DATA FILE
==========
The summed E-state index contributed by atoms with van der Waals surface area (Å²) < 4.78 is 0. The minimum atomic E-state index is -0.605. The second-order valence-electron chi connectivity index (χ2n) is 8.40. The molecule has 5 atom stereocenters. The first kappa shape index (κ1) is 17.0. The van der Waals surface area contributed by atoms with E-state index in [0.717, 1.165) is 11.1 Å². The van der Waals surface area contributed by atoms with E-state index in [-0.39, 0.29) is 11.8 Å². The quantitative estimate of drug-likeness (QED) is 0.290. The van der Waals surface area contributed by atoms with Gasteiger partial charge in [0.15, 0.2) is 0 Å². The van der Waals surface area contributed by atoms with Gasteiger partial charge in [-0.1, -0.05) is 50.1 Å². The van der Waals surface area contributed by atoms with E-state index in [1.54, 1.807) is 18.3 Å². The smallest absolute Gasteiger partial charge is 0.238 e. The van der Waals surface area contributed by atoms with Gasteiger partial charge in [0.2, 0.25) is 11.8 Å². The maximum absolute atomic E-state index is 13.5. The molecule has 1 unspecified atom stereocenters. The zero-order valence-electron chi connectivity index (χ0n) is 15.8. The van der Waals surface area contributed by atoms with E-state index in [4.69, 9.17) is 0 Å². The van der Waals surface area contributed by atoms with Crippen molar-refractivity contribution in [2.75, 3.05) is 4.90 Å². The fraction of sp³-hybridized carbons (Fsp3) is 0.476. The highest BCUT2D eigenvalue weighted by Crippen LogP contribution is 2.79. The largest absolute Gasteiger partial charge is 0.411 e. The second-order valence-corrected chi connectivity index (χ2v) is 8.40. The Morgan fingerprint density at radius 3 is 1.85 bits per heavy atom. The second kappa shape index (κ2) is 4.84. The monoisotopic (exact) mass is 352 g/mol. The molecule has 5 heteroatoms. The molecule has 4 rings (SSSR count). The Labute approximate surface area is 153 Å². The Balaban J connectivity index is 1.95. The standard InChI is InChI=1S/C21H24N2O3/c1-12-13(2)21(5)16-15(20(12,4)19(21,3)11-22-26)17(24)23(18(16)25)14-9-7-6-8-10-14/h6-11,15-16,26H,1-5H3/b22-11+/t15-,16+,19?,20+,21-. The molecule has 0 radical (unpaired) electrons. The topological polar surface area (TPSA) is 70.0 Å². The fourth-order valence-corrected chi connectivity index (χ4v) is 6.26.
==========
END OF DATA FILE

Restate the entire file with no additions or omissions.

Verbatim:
The summed E-state index contributed by atoms with van der Waals surface area (Å²) < 4.78 is 0. The minimum atomic E-state index is -0.605. The second-order valence-electron chi connectivity index (χ2n) is 8.40. The molecule has 5 atom stereocenters. The first kappa shape index (κ1) is 17.0. The van der Waals surface area contributed by atoms with E-state index in [0.717, 1.165) is 11.1 Å². The van der Waals surface area contributed by atoms with E-state index in [-0.39, 0.29) is 11.8 Å². The quantitative estimate of drug-likeness (QED) is 0.290. The van der Waals surface area contributed by atoms with Gasteiger partial charge in [0.15, 0.2) is 0 Å². The van der Waals surface area contributed by atoms with Gasteiger partial charge in [-0.1, -0.05) is 50.1 Å². The van der Waals surface area contributed by atoms with E-state index in [1.54, 1.807) is 18.3 Å². The smallest absolute Gasteiger partial charge is 0.238 e. The van der Waals surface area contributed by atoms with Gasteiger partial charge in [0.2, 0.25) is 11.8 Å². The maximum absolute atomic E-state index is 13.5. The molecule has 1 unspecified atom stereocenters. The zero-order valence-electron chi connectivity index (χ0n) is 15.8. The van der Waals surface area contributed by atoms with E-state index in [4.69, 9.17) is 0 Å². The van der Waals surface area contributed by atoms with Crippen molar-refractivity contribution in [2.75, 3.05) is 4.90 Å². The fraction of sp³-hybridized carbons (Fsp3) is 0.476. The highest BCUT2D eigenvalue weighted by Crippen LogP contribution is 2.79. The largest absolute Gasteiger partial charge is 0.411 e. The second-order valence-corrected chi connectivity index (χ2v) is 8.40. The Morgan fingerprint density at radius 3 is 1.85 bits per heavy atom. The second kappa shape index (κ2) is 4.84. The monoisotopic (exact) mass is 352 g/mol. The molecule has 5 heteroatoms. The molecule has 4 rings (SSSR count). The Labute approximate surface area is 153 Å². The Balaban J connectivity index is 1.95. The standard InChI is InChI=1S/C21H24N2O3/c1-12-13(2)21(5)16-15(20(12,4)19(21,3)11-22-26)17(24)23(18(16)25)14-9-7-6-8-10-14/h6-11,15-16,26H,1-5H3/b22-11+/t15-,16+,19?,20+,21-. The molecule has 0 radical (unpaired) electrons. The topological polar surface area (TPSA) is 70.0 Å². The fourth-order valence-corrected chi connectivity index (χ4v) is 6.26.